Automotive Industry Critiques EPA’s Emission Limits Plan, while Environmentalists Argue ‘Insufficient Measures’

**The U.S. Government’s Plan to Slash Vehicle Emissions Faces Doubt**


The U.S. government recently introduced strict emissions limits for passenger vehicles, aiming to reduce greenhouse gas emissions and combat climate change. However, this plan is facing skepticism, with doubts about its feasibility and effectiveness. Critics argue that the targets are unrealistic and that they should be more ambitious to have a significant impact on reducing pollution.

**Industry Skepticism**

The Environmental Protection Agency (EPA) set emissions limits that would require 67% of new vehicle sales to be electric by 2032. The auto industry views this target as unrealistic. The new rule does not directly mandate automakers to increase electric vehicle (EV) sales, but rather sets emissions limits and allows automakers to choose how to meet them. Even if the industry were to meet the EPA’s recommended EV sales target, it would still leave around 80% of vehicles on U.S. roads running on gasoline or diesel fuel.

**Environmental Groups Demand More**

Environmental groups argue that the EPA’s plan falls short and that more needs to be done to address the urgency of climate change. They point to surging temperatures and smoke from wildfires as evidence of the immediate need for action. These groups urge the EPA to further reduce emissions and prioritize the transition to electric vehicles.

**Paris Agreement Goals**

To align with the goals of the Paris Agreement, which aims to limit global warming to 1.5 degrees Celsius, the proportion of new EV and plug-in hybrid vehicle sales would need to reach 67% by 2030. The EPA’s projected target falls slightly short of this, highlighting the need for more ambitious goals and faster reductions in carbon emissions.

**Calculating Emissions Reductions**

An EV researcher from the International Council on Clean Transportation emphasizes the need for significant emissions reductions to meet the Paris Agreement goals. The council calculates that carbon dioxide pollution from passenger vehicles would need to drop to 57 grams per mile by 2030, while the EPA’s preferred regulation would only achieve 102 grams per mile by 2030 and 82 grams per mile by 2032. Additionally, gas vehicle carbon emissions would need to decrease by 3.5% annually from 2027 to 2032, a reduction not accounted for in the EPA’s proposal.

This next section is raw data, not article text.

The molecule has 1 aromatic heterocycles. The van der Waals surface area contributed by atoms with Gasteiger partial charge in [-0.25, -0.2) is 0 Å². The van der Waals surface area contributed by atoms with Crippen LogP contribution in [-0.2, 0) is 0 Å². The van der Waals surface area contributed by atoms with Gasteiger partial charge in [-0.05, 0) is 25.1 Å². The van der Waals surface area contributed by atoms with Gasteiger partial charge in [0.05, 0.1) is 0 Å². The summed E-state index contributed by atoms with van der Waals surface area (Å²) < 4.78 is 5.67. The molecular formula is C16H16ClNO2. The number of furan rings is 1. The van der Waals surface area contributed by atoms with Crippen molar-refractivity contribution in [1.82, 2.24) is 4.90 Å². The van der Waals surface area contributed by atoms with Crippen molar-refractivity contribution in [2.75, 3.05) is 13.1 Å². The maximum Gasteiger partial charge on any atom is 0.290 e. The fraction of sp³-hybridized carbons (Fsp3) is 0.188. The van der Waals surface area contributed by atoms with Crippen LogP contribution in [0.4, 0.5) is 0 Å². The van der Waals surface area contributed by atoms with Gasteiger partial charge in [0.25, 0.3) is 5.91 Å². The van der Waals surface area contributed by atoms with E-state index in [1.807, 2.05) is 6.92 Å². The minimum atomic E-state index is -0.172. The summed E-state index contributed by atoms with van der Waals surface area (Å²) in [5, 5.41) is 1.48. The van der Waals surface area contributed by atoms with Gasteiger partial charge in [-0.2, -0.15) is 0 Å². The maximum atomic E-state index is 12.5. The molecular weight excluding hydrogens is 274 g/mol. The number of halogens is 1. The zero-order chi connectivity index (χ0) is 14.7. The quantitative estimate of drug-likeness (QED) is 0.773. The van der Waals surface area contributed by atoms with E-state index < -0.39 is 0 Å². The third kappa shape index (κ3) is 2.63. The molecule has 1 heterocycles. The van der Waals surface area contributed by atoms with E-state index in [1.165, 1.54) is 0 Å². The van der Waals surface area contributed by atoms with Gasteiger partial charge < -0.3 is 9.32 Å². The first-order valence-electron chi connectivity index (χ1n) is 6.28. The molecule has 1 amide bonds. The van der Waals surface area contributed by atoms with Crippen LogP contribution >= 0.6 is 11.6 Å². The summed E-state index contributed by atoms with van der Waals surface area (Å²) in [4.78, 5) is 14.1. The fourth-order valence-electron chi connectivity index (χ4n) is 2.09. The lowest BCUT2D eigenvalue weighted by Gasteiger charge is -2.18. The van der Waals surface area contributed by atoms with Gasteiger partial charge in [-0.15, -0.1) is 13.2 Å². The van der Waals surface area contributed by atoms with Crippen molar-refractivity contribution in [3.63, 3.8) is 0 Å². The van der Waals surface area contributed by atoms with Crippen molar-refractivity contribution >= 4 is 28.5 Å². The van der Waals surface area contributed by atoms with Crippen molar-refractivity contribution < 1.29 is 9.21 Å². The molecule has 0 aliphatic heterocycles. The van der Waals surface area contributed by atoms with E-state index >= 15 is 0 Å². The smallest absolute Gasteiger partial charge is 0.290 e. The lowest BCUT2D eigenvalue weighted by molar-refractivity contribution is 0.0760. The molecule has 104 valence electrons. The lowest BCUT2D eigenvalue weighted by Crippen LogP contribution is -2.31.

**Additional Fuel Economy Standards**

The EPA’s proposed regulation does not set specific reductions for gas vehicles, but recently proposed fuel economy standards by the National Highway Traffic Safety Administration could address this. However, it remains to be seen whether these standards will be implemented and if they will be enough to achieve the necessary emissions reductions.

**EPA’s Perspective**

The EPA defends its proposal, stating that it will significantly reduce pollution. The agency estimates that passenger vehicle carbon dioxide emissions will decrease by 47% by 2055, with most gas-powered vehicles phased out by then. Transportation is currently the biggest source of pollution in the United States, with passenger vehicles accounting for 58% of the sector’s greenhouse gas emissions.

**Emissions Reductions from EVs**

While doubts persist about the feasibility of meeting the EPA’s targets, studies by the Massachusetts Institute of Technology (MIT) indicate that shifting to electric vehicles can lead to a 30% to 50% reduction in greenhouse gas emissions compared to combustion vehicles, depending on the source of electricity. MIT professor Jessika Trancik asserts that EVs are cleaner over their lifetimes, even considering the pollution generated during the mining of battery metals. She believes that as EV sales accelerate, more people will adopt them, potentially exceeding the EPA’s predictions. EV sales are growing rapidly in other countries, and exponential growth is often observed in this sector.


While the U.S. government’s plan to reduce vehicle emissions through stricter regulations has been met with skepticism, it is evident that achieving the necessary emissions reductions will require more ambitious targets. The auto industry questions the feasibility of the proposed plan, while environmental groups demand stronger action. Meeting the goals of the Paris Agreement and transitioning to a zero-carbon transportation system by 2050 will require significant efforts and accelerated adoption of electric vehicles.

Leave a Reply

Your email address will not be published. Required fields are marked *

GIPHY App Key not set. Please check settings

China’s Apollo Robotaxi Takes the Lead as the Busiest Self-Driving Taxi in the World

Bloomberg and Cornell Tech Present: An Interview with Martin Mignot & Shardul Shah from Index Ventures